One of the ways this is significant is in terms of cracking. When normal glass gets damaged in some way, this usually leads to further cracking along the fault line, as the whole surface loses its integrity. Gorilla Glass minimises this knock-on effect, keeping damage localised. It’s also more resilient when it comes to picking up knocks and scratches.

Which Gorilla Glass version is best?

Since the introduction of the first generation back in 2008, there have been nine other variants which have adorned various smartphones, laptops, tablets and wearables. Some of these have been more specialist, such as Gorilla glass SR+ and DX+ that have been used on smartwatches.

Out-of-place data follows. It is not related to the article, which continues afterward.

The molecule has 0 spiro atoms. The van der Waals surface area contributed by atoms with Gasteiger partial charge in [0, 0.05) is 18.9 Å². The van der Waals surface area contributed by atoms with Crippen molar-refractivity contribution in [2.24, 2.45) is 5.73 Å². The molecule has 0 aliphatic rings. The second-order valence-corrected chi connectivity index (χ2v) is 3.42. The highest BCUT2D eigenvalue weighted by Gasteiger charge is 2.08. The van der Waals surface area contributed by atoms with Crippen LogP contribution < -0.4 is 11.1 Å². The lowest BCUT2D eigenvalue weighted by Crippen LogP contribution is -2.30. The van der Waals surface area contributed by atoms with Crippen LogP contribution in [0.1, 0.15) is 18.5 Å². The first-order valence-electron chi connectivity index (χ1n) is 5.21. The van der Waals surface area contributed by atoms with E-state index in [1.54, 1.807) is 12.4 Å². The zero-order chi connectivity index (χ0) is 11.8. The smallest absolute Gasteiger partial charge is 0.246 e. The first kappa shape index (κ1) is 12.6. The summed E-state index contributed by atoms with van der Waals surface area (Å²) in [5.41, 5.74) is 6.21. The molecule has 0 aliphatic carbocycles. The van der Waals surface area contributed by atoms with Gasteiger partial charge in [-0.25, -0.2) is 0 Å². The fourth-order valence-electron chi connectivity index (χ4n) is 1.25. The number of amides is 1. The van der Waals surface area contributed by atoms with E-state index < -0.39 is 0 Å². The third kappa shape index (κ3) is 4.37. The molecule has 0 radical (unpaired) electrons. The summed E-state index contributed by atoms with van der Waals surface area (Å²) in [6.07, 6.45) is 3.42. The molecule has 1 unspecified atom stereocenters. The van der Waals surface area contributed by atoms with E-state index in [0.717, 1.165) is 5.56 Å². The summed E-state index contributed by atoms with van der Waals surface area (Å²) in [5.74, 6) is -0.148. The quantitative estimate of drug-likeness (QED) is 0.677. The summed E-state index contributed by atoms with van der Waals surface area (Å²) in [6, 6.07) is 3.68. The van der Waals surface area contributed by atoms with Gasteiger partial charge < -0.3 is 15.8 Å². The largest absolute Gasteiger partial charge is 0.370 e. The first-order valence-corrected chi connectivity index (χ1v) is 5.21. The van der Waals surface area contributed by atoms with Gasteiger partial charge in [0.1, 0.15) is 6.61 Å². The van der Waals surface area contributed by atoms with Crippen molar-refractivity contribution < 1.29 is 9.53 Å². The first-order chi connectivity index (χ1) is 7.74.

Each time, Corning has found new ways to improve the durability of the material along with instances of making it thinner in the process. It’s even appeared on the windshields of some Ford cars in the USA, so it isn’t limited to purely technology products.

Smartphones usually use the regular numbered versions of Gorilla Glass, and for a while the rule was simple: the higher the number, the better the protection.

That changed with Gorilla Glass Victus, which launched in 2020. The company claims that this has twice the scratch resistance of Gorilla Glass 6 (the previous generation) and it made its debut on the Samsung Galaxy Note 20 Ultra.

In November 2022, Corning introduced Gorilla Glass Victus 2. The company boldly claimed the glass “can survive drops up to one metre on surfaces like concrete and up to two metres on surfaces like asphalt”. Corning said it is taking into account the fact smartphone screens are getting bigger and the devices themselves heavier with tests that simulate big drops directly onto hard surfaces.